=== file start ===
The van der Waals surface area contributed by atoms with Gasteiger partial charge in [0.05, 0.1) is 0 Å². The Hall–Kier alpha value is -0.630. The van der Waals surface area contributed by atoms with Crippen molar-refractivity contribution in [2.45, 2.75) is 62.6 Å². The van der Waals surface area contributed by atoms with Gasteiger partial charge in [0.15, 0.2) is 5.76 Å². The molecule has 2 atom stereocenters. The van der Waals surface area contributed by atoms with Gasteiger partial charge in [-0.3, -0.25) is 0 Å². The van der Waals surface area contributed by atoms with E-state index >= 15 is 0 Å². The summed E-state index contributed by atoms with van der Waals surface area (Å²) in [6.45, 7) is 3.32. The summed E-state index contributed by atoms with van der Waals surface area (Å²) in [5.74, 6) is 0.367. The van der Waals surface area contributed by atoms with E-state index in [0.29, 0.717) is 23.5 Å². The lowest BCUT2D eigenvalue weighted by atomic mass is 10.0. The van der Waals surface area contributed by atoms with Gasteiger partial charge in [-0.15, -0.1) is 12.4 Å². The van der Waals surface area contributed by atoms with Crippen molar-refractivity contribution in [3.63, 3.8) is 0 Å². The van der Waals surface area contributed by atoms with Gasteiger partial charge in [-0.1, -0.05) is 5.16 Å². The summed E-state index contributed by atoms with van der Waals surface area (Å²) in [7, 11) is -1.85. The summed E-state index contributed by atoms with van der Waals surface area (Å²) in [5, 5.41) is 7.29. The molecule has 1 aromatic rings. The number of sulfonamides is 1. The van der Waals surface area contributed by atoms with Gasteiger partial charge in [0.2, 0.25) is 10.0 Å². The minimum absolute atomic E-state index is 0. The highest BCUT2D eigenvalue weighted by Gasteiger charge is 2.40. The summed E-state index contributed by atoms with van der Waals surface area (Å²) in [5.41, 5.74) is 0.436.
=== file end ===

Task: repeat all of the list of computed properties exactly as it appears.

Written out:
The van der Waals surface area contributed by atoms with Gasteiger partial charge in [0.05, 0.1) is 0 Å². The Hall–Kier alpha value is -0.630. The van der Waals surface area contributed by atoms with Crippen molar-refractivity contribution in [2.45, 2.75) is 62.6 Å². The van der Waals surface area contributed by atoms with Gasteiger partial charge in [0.15, 0.2) is 5.76 Å². The molecule has 2 atom stereocenters. The van der Waals surface area contributed by atoms with Gasteiger partial charge in [-0.3, -0.25) is 0 Å². The van der Waals surface area contributed by atoms with E-state index >= 15 is 0 Å². The summed E-state index contributed by atoms with van der Waals surface area (Å²) in [6.45, 7) is 3.32. The summed E-state index contributed by atoms with van der Waals surface area (Å²) in [5.74, 6) is 0.367. The van der Waals surface area contributed by atoms with E-state index in [0.29, 0.717) is 23.5 Å². The lowest BCUT2D eigenvalue weighted by atomic mass is 10.0. The van der Waals surface area contributed by atoms with Gasteiger partial charge in [-0.15, -0.1) is 12.4 Å². The van der Waals surface area contributed by atoms with Crippen molar-refractivity contribution in [3.63, 3.8) is 0 Å². The van der Waals surface area contributed by atoms with Gasteiger partial charge in [-0.1, -0.05) is 5.16 Å². The summed E-state index contributed by atoms with van der Waals surface area (Å²) in [7, 11) is -1.85. The summed E-state index contributed by atoms with van der Waals surface area (Å²) in [5, 5.41) is 7.29. The molecule has 1 aromatic rings. The number of sulfonamides is 1. The van der Waals surface area contributed by atoms with Gasteiger partial charge in [0.2, 0.25) is 10.0 Å². The minimum absolute atomic E-state index is 0. The highest BCUT2D eigenvalue weighted by Gasteiger charge is 2.40. The summed E-state index contributed by atoms with van der Waals surface area (Å²) in [5.41, 5.74) is 0.436.